WHO scientists call sound an “underestimated threat” that can cause numerous short- and long-term health problems. By far the most common are hearing loss and tinnitus, which can result from a single loud sound near your ear or from everyday noises that you are repeatedly exposed to over time.
Other problems include difficulty sleeping, cardiovascular stresses, and emotional and behavioral issues, such as annoyance, anger, and anxiety.
Recent UCLA research finds chronic noise associated with quicker cognitive decline in adults. Another study discovered that children living on the lower, noisier floors of city apartment buildings had a hard time distinguishing similar words, such as “thick” and “sick,” and more difficulty reading than kids who lived on higher floors.
And then there are the mental-health issues. Scientists studying people living near major airports found even a minor, 10-decibel increase in aircraft noise was associated with a 28 percent increase in anxiety-medication use.
Other research showed that people living in neighborhoods with louder traffic noise were 25 percent more likely than those living in quieter surroundings to display depression symptoms.
Preliminary reports also suggest noise pollution may lead to human-reproductive issues. Sonic stress may contribute to reduced male sperm count and lower-birth-weight infants, according to a meta-review of studies in the International Journal of Environmental Research and Public Health.
Finally, a 2019 WHO study reports that noise pollution in major cities has increased to such levels that it can cost residents three healthy years of their lives.
“We’re littering all over our soundscape,” warns Les Blomberg, founder and executive director of the Noise Pollution Clearinghouse. “It’s aural litter — acoustical trash — and, if you could see what you hear, it would look like piles and piles of McDonald’s wrappers, just thrown out the window as we go driving down the road.”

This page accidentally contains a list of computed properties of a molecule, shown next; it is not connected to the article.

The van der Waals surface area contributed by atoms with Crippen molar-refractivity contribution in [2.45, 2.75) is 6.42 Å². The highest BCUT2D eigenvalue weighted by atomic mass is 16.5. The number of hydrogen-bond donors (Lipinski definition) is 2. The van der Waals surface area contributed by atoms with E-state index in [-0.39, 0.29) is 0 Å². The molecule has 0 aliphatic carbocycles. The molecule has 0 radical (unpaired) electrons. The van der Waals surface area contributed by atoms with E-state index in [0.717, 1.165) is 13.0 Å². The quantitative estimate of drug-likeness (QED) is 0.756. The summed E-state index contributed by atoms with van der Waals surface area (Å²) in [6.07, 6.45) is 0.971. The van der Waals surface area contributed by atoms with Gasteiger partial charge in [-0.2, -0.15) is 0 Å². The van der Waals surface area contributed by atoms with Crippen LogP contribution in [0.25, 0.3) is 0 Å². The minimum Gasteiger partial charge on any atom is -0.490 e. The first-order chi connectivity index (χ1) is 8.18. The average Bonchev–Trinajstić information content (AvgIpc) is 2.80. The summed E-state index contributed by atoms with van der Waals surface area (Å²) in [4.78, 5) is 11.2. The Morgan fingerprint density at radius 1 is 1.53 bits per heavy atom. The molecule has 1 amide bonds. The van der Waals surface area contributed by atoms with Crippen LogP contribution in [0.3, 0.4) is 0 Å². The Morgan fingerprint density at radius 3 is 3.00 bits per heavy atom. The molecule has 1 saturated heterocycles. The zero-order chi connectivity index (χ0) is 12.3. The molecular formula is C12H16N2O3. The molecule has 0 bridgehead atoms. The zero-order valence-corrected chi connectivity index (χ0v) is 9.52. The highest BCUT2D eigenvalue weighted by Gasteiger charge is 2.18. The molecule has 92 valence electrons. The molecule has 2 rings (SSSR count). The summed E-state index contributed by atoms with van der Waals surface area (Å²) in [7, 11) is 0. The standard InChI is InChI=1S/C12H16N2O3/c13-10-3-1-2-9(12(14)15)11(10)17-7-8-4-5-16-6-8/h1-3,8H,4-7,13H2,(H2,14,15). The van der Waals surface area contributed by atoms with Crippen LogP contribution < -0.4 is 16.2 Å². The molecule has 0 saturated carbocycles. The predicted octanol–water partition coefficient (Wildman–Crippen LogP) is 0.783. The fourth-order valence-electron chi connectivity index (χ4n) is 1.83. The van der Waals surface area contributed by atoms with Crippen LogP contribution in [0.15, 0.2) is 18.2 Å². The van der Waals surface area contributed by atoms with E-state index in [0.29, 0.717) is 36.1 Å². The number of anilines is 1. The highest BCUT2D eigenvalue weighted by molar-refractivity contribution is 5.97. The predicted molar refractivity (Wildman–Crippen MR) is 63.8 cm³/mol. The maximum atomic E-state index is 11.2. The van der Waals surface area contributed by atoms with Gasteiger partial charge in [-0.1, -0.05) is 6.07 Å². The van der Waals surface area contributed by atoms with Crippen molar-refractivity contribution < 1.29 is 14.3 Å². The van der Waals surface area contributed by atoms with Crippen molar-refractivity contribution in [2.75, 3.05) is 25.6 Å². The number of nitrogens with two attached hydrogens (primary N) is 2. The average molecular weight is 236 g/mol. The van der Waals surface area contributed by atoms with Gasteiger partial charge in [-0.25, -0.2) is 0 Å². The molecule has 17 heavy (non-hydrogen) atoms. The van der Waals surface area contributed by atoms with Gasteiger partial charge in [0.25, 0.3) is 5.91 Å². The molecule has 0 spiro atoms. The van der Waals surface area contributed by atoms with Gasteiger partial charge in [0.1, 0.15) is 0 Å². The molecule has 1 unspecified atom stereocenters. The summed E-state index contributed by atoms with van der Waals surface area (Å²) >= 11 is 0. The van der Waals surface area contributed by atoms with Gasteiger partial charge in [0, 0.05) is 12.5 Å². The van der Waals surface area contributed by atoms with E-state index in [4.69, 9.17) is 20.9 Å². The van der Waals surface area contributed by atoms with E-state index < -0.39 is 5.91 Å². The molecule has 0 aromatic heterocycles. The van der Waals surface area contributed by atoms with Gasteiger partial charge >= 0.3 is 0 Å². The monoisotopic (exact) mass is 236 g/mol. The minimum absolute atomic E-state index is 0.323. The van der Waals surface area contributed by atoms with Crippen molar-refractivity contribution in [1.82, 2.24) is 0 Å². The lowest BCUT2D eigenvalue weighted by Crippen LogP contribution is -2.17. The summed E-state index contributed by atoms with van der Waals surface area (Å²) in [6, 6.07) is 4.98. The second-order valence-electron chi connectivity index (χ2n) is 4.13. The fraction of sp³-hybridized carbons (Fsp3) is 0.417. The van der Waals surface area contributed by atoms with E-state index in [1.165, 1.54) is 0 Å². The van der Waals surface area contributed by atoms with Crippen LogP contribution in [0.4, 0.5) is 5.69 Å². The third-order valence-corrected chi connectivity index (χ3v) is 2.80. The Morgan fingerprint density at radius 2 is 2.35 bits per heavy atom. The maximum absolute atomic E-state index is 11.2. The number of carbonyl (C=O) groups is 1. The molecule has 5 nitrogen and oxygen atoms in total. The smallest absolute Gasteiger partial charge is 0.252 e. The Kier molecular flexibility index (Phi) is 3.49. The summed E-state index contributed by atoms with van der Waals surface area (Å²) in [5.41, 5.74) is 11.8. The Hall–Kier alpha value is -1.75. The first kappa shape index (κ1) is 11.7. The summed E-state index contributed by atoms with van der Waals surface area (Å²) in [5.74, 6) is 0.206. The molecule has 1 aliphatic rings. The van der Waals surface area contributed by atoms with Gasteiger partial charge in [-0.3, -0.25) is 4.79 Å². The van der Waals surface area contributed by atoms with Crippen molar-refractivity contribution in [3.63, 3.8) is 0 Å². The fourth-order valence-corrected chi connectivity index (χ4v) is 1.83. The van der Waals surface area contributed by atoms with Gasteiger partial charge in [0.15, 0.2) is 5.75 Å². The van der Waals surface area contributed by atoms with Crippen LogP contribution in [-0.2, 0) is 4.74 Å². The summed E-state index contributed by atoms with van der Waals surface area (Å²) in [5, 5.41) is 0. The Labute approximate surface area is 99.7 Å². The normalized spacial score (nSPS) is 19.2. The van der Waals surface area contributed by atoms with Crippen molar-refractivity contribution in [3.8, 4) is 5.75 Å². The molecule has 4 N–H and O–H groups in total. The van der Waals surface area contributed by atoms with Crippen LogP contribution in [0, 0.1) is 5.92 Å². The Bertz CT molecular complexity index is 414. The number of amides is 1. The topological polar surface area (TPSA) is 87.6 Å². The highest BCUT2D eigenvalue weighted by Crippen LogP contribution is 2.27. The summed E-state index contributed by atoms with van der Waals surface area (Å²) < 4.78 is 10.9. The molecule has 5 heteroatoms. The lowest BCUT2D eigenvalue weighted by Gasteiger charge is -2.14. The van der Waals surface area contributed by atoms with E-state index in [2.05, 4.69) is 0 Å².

Yet we don’t have to resign ourselves to this accumulation — we can all be part of the noise-pollution solution. Find some opportunities for taking action at right.
“Increasing peace and quiet takes a community,” says Les Blomberg of the Noise Pollution Clearinghouse. “Individual efforts to quiet noise are great, but unfortunately, it only takes one noise maker to trump quiet. Therefore, peace and quiet requires a community effort. We need community expectations of quiet, and community regulations for when noise polluters violate those community expectations.”
Consider these ideas for dampening noise pollution where you live.
Minimize the sound you can control. Turn down TVs, computer games, fans, AC, and other noise-making gear. Music can be noisy too, whether it’s recorded music from a stereo system or homemade via an electric guitar or other instruments.
Research before you buy. Seek out reviews rating the noise levels made by household appliances, shop tools, lawn-maintenance equipment, and vehicles. Some are dramatically louder than others. Start a petition in your community asking local government to require and enforce noise-emission limits.
Protect everyone’s hearing. If you need hearing protection when lawnmowing, snowblowing, leaf-blowing, or chainsawing, it’s probably bothering others, too, including neighbors and animals. Consider electric-equipment options when available — and don’t start working before your neighbors wake up in the morning. “So much of noise pollution comes down to how we treat our neighbors. Good neighbors keep their noise to themselves,” says Blomberg.
Plant a tree. Vegetation from trees, shrubs, and bushes reduces sound intensity, helping to diffuse noise.
Become a noise-pollution fighter. Work with your local government to establish enforceable noise limits for your community and beyond. For more resources, see the EPA’s website or find your state agency.|
This article originally appeared as “Sound Effect” in the March 2021 issue of Experience Life.